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Tips When Choosing a Lab

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Author: Dr. Leah Cannon | Category: Career Development | February 24, 2017

There are a few important things to consider when choosing the lab where you are going to do it. These things will impact how happy and productive you can be during your time as a Ph.D. or postdoc.

Have A Game Plan 

This advice comes from Louis Lapierre who is now a tenure-track professor at Brown University. It is something I failed to do as a P.h.D student and postdoc. Maybe that's why I am no longer in academia and Louis is a professor. He advises that you choose a subject that not only interests you, but is likely to attract a decent amount of funding in the short to medium term i.e. something that both governments and pharma companies are interested in. This is a hard one. 

Brain disease research is popular right now, but does that mean it will be in five years time? As Louis admits, it doesn't matter how strategic you are, there is still an element of luck, but it helps if you are informed about what is getting funding right now and what is on your government's health priority list.

Do you want a small, medium or large lab?

There is a big difference in how you will fit in as a Ph.D. student in a small lab with only one other Ph.D. student or a large lab with 40 Ph.D. students and postdocs. You need to decide which of those experiences you want. In a small lab, your PI will have more time to help you and give you advice. However, this may also mean that your PI is more likely to be breathing down your neck and micro-managing you. Also smaller labs are more susceptible to funding issues and are less likely to have a lot of grants - if they did, they probably wouldn't still be small. On the flip side, in a large lab, it is easy to get lost. 

Your PI might not be there very often and will be stretched by having to offer mentorship to 10, 20, 30 or more people and so won't have much time or energy to devote to your project. That may not matter if there are postdocs in the lab who can help you, but you need to work that out before you sign up. 

Also there may be competition among trainees in big labs. Make sure you ask current lab members what it is like to work there. Benefits are that large labs usually have a lot of money, the PI usually has a recognizable name and that will really help you when you apply for your own grants and fellowships. Likewise, the more prestigious the university or institution, the more likely your grants are to get funded. Not fair, but that's the way the system works.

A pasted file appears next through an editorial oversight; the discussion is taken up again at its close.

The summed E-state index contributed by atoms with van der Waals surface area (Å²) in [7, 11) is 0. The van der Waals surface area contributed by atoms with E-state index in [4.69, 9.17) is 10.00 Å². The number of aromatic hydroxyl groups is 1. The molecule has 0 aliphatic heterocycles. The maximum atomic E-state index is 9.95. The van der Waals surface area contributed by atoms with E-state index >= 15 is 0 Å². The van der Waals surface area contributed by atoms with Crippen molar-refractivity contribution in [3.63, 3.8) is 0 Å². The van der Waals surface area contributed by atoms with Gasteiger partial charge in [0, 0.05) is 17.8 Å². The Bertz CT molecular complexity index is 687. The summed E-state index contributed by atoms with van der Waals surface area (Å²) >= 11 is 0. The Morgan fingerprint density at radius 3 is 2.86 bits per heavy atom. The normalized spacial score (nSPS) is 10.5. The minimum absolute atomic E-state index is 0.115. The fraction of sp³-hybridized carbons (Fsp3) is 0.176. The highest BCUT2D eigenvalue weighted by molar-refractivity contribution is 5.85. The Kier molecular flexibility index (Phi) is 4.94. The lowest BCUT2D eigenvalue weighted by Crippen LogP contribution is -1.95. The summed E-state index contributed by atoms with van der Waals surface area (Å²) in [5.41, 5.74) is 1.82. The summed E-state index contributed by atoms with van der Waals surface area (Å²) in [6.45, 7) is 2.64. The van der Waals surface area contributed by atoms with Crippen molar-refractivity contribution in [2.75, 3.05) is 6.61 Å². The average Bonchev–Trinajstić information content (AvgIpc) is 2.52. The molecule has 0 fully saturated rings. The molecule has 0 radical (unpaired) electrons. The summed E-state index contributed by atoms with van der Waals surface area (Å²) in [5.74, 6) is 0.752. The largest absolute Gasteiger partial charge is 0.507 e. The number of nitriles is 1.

Ask current lab members if they like their boss and their lab.

There's no polite way to do this but it is the most important question you can ask. If no one in the lab is happy, if everyone is expected to work 100 hour weeks and three trainees are put on the same project and told to compete, you will be miserable. You need to know that before you start. 

On the other hand if your boss is never there, but some of the senior postdocs are excellent mentors and there is a great lab culture with social events, you could thrive. It's almost impossible to tell this sort of thing by looking at a lab's publication and funding record.

Ask About Funding 

Ask your prospective PI or lab members about current funding. It is hard working in a lab where you can't order the reagents you need and you need to make everything from scratch and you have to choose which experiments to do because you can't afford them all. It takes you longer to produce data and you can't always get the data you want. Sure, it makes you more creative but may be to the detriment of your project.

Do you want to live in that city?

A Ph.D. or postdoc takes three to five years or longer. It may be the best lab in the world, but if it's in a city you don't want to live in, particularly if you have a family or a partner and your partner can't get a job there, then you may not want to choose that lab.

If you have any other tips or ideas on how to choose a Ph.D. lab, please add in the comment section below.

This article was originally posted on the Life Science Network and was written by Leah Cannon, a Career Advisory Council member at the Graduate School of Biomedical Sciences and the content editor for Life Science Network.



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